To do so, you'll have a massive tool kit at your fingertips. The vehicles seen in the gallery can all be broken down into various pieces, and a large portion of the gameplay stems from mixing and matching vehicle parts to suit the task at hand. Or y'know, to just suit messing around with infinitely customizable vehicles in a physics playground. That playground can be taken online as well, and the game's multiplayer is very physics-focused and custom-content heavy.
Hit the break for more on Banjo.
The more traditional platforming elements of the series' history come to the surface in the game's overworld, Showdown town, and there the player will use more jumping and on-foot platforming than in the other levels. The half dozen levels are really big, incredibly colorful and creative, and seem to be designed to offer as much variety as the theme allows.
To traverse the levels you'll use custom created vehicles assembled in the game's garage or reconfigured "in the field." The vehicle creation mechanic utilizes a 3D area of invisible cubic spaces, and a standard building block is the size of a single cube. This single cube then becomes the standard unit of measurement and movement for the assembly of the vehicle. While there are many pieces that do not conform to the shape of the unit cube, when they move their "attachment axis" does so along the invisible grid.
The system definitely doesn't over-complicate things, and with a few mandatory pieces (power, propulsion, seat, etc) that don't even need to be in contact, you'll be on your way. The garage has a limit on the specific amount of each type of part that can be used, which serves to provide a modicum of balance. From what we saw, the types of pieces, freedom to combine them, and ability for the changes to be visible immediately in both a gameplay and graphical sense could lead to endless emergent gameplay.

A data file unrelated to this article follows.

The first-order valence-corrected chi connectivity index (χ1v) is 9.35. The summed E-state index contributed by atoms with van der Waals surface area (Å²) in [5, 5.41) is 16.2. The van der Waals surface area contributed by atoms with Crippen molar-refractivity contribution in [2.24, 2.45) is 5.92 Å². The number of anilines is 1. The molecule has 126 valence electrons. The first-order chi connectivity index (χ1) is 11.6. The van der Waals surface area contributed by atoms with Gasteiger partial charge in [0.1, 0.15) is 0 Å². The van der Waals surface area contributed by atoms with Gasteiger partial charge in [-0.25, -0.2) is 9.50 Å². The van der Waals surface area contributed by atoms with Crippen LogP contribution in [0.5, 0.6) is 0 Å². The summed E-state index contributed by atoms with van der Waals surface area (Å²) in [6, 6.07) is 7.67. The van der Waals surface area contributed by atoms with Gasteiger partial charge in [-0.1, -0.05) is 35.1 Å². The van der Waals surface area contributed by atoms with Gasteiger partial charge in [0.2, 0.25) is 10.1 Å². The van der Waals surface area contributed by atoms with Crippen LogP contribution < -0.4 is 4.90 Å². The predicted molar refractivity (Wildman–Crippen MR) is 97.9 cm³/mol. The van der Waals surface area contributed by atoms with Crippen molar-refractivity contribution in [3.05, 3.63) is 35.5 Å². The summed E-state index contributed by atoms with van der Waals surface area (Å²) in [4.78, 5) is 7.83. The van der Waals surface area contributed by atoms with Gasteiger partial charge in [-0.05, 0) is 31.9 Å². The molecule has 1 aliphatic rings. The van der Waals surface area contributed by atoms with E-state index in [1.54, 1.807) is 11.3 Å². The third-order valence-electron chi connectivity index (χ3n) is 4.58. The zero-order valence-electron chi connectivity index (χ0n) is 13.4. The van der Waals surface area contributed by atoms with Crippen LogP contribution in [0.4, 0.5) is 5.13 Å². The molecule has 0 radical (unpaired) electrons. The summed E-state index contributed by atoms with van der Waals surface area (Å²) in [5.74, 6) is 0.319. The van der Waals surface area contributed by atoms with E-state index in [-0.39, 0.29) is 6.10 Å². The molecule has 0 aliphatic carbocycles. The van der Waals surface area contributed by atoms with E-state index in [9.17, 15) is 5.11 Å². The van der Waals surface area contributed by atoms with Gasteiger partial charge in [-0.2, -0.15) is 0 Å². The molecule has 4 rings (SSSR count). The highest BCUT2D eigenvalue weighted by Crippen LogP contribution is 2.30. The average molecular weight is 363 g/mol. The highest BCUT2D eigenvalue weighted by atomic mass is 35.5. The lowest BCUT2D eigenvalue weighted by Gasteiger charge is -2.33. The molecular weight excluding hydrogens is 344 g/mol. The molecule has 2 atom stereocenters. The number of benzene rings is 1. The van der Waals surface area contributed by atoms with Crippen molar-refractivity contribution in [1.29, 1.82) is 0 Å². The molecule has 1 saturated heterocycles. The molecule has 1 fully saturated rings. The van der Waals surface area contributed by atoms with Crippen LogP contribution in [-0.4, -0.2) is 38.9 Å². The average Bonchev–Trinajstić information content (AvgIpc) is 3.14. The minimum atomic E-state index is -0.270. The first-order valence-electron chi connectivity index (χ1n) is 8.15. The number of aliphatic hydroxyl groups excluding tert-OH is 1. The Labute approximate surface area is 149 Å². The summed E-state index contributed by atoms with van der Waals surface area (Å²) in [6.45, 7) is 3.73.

While many will decry the change, we could see ourselves spending many hours creating vehicles and experimenting with how they effect the world and vice versa. In a memorable moment, we walked up behind a fellow attendee who appeared to be piloting some sort of submarine (as the vehicle was underwater) when suddenly he pulled up and the thing pointed to the clouds and took off into the sky. It was really impressive until he ran out of fuel and hit the ground where the vehicle exploded into all of its component pieces.
The beauty of the game is that if one was dedicated enough they could retrieve all the pieces and rebuild the vehicle without ever entering the garage. The garage of course facilitates all the new additions to the vehicle, so any in-world editing is limited to the pieces already in-world. But there will be items to be found only in-world as well, and the in-world items can end up playing a crucial role in the multiplayer.
The Rare folks were only showcasing a single multiplayer gametype that they were calling Sumo, which is essentially a variant of King of the Hill. Using custom vehicles, four players play bumper cars within a specific area, trying to force everyone else out. Oh, and did we mention that the building pieces include weapons of all sorts, creating even more gameplay options? While an objective-based mode was what was shown, it will likely be the simple physics based interactions of free-form play that will be the most appealing to people.
Unfortunately, much of the game is still under wraps or unfinished, and the full extent of the feature set is still to be determined. After creating a particularly fun plane, we inquired about the possibility of sharing our creation with others online and a wry smile crossed the PR woman's face and she said, "We can't talk about that." So take that for what you will.
All in all there is a good reason that Rare did not decide to title the game Banjo Threeie. It's something new. Sure you could argue that Banjo and Kazooie are both superfluous now, but their design and history flavor the world and story. Besides there still is traditional platforming in the game. But in a similar fashion to the platforming genre at large, the more traditional stuff is hidden inside the larger gameplay genres that have since been born. Whether Rare should have made Banjo Threeie isn't important. They made Banjo Kazooie: Nuts and Bolts, and its going new places and trying new things.